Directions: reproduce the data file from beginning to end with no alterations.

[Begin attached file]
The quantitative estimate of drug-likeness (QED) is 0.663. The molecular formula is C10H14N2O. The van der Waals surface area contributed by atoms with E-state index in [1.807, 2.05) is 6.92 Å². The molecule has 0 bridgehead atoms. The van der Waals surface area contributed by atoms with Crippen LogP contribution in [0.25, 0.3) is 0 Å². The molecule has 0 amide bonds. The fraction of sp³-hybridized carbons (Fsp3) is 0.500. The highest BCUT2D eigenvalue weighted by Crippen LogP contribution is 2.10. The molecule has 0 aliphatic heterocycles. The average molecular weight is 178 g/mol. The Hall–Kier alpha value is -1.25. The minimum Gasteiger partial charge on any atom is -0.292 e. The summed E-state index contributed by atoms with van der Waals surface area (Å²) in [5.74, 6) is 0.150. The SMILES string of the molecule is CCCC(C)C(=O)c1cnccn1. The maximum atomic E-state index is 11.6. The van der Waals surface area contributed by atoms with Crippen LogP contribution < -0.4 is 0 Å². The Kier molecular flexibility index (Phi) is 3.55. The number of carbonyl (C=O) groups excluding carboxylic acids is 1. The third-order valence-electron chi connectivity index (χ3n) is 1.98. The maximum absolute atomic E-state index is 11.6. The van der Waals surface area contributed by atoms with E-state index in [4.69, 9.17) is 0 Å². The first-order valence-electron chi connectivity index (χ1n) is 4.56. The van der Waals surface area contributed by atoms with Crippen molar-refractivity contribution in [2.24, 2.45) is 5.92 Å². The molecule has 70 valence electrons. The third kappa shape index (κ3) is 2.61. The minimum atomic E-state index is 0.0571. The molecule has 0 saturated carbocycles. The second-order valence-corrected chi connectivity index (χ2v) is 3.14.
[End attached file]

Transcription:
The quantitative estimate of drug-likeness (QED) is 0.663. The molecular formula is C10H14N2O. The van der Waals surface area contributed by atoms with E-state index in [1.807, 2.05) is 6.92 Å². The molecule has 0 bridgehead atoms. The van der Waals surface area contributed by atoms with Crippen LogP contribution in [0.25, 0.3) is 0 Å². The molecule has 0 amide bonds. The fraction of sp³-hybridized carbons (Fsp3) is 0.500. The highest BCUT2D eigenvalue weighted by Crippen LogP contribution is 2.10. The molecule has 0 aliphatic heterocycles. The average molecular weight is 178 g/mol. The Hall–Kier alpha value is -1.25. The minimum Gasteiger partial charge on any atom is -0.292 e. The summed E-state index contributed by atoms with van der Waals surface area (Å²) in [5.74, 6) is 0.150. The SMILES string of the molecule is CCCC(C)C(=O)c1cnccn1. The maximum atomic E-state index is 11.6. The van der Waals surface area contributed by atoms with Crippen LogP contribution < -0.4 is 0 Å². The Kier molecular flexibility index (Phi) is 3.55. The number of carbonyl (C=O) groups excluding carboxylic acids is 1. The third-order valence-electron chi connectivity index (χ3n) is 1.98. The maximum absolute atomic E-state index is 11.6. The van der Waals surface area contributed by atoms with E-state index in [4.69, 9.17) is 0 Å². The first-order valence-electron chi connectivity index (χ1n) is 4.56. The van der Waals surface area contributed by atoms with Crippen molar-refractivity contribution in [2.24, 2.45) is 5.92 Å². The molecule has 70 valence electrons. The third kappa shape index (κ3) is 2.61. The minimum atomic E-state index is 0.0571. The molecule has 0 saturated carbocycles. The second-order valence-corrected chi connectivity index (χ2v) is 3.14.